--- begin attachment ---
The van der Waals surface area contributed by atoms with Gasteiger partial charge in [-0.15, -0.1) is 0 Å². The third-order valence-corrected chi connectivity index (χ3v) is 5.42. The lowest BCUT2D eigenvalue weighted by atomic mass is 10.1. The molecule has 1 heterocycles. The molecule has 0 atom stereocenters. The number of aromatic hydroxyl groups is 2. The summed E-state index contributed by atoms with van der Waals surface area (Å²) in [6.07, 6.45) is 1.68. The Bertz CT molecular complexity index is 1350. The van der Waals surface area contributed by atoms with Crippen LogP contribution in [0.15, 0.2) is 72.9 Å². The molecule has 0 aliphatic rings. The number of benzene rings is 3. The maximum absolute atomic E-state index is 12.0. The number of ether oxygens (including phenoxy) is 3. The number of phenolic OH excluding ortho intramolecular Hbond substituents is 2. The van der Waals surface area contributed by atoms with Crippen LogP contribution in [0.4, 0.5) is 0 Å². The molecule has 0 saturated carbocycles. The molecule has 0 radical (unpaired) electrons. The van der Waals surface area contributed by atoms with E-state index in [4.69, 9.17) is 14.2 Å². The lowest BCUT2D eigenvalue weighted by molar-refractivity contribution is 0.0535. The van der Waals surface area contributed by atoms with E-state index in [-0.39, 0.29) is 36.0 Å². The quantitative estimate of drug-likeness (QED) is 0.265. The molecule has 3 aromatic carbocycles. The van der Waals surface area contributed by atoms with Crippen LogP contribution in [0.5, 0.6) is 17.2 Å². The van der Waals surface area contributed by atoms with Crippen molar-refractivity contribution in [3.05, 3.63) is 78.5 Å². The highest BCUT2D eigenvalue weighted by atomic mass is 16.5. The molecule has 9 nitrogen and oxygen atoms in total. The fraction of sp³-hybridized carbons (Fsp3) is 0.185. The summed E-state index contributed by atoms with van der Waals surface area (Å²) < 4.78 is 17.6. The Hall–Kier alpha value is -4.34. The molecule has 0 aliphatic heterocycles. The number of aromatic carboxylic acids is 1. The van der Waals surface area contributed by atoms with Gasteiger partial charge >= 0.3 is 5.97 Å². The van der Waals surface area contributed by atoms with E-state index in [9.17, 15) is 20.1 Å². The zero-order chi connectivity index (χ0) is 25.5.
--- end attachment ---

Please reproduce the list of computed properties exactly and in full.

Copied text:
The van der Waals surface area contributed by atoms with Gasteiger partial charge in [-0.15, -0.1) is 0 Å². The third-order valence-corrected chi connectivity index (χ3v) is 5.42. The lowest BCUT2D eigenvalue weighted by atomic mass is 10.1. The molecule has 1 heterocycles. The molecule has 0 atom stereocenters. The number of aromatic hydroxyl groups is 2. The summed E-state index contributed by atoms with van der Waals surface area (Å²) in [6.07, 6.45) is 1.68. The Bertz CT molecular complexity index is 1350. The van der Waals surface area contributed by atoms with Crippen LogP contribution in [0.15, 0.2) is 72.9 Å². The molecule has 0 aliphatic rings. The number of benzene rings is 3. The maximum absolute atomic E-state index is 12.0. The number of ether oxygens (including phenoxy) is 3. The number of phenolic OH excluding ortho intramolecular Hbond substituents is 2. The van der Waals surface area contributed by atoms with Crippen LogP contribution in [0.4, 0.5) is 0 Å². The molecule has 0 saturated carbocycles. The molecule has 0 radical (unpaired) electrons. The van der Waals surface area contributed by atoms with E-state index in [4.69, 9.17) is 14.2 Å². The lowest BCUT2D eigenvalue weighted by molar-refractivity contribution is 0.0535. The van der Waals surface area contributed by atoms with E-state index in [-0.39, 0.29) is 36.0 Å². The quantitative estimate of drug-likeness (QED) is 0.265. The molecule has 3 aromatic carbocycles. The van der Waals surface area contributed by atoms with Crippen LogP contribution in [0.5, 0.6) is 17.2 Å². The van der Waals surface area contributed by atoms with Crippen molar-refractivity contribution in [3.05, 3.63) is 78.5 Å². The highest BCUT2D eigenvalue weighted by atomic mass is 16.5. The molecule has 9 nitrogen and oxygen atoms in total. The fraction of sp³-hybridized carbons (Fsp3) is 0.185. The summed E-state index contributed by atoms with van der Waals surface area (Å²) < 4.78 is 17.6. The Hall–Kier alpha value is -4.34. The molecule has 0 aliphatic heterocycles. The number of aromatic carboxylic acids is 1. The van der Waals surface area contributed by atoms with Gasteiger partial charge >= 0.3 is 5.97 Å². The van der Waals surface area contributed by atoms with E-state index in [9.17, 15) is 20.1 Å². The zero-order chi connectivity index (χ0) is 25.5.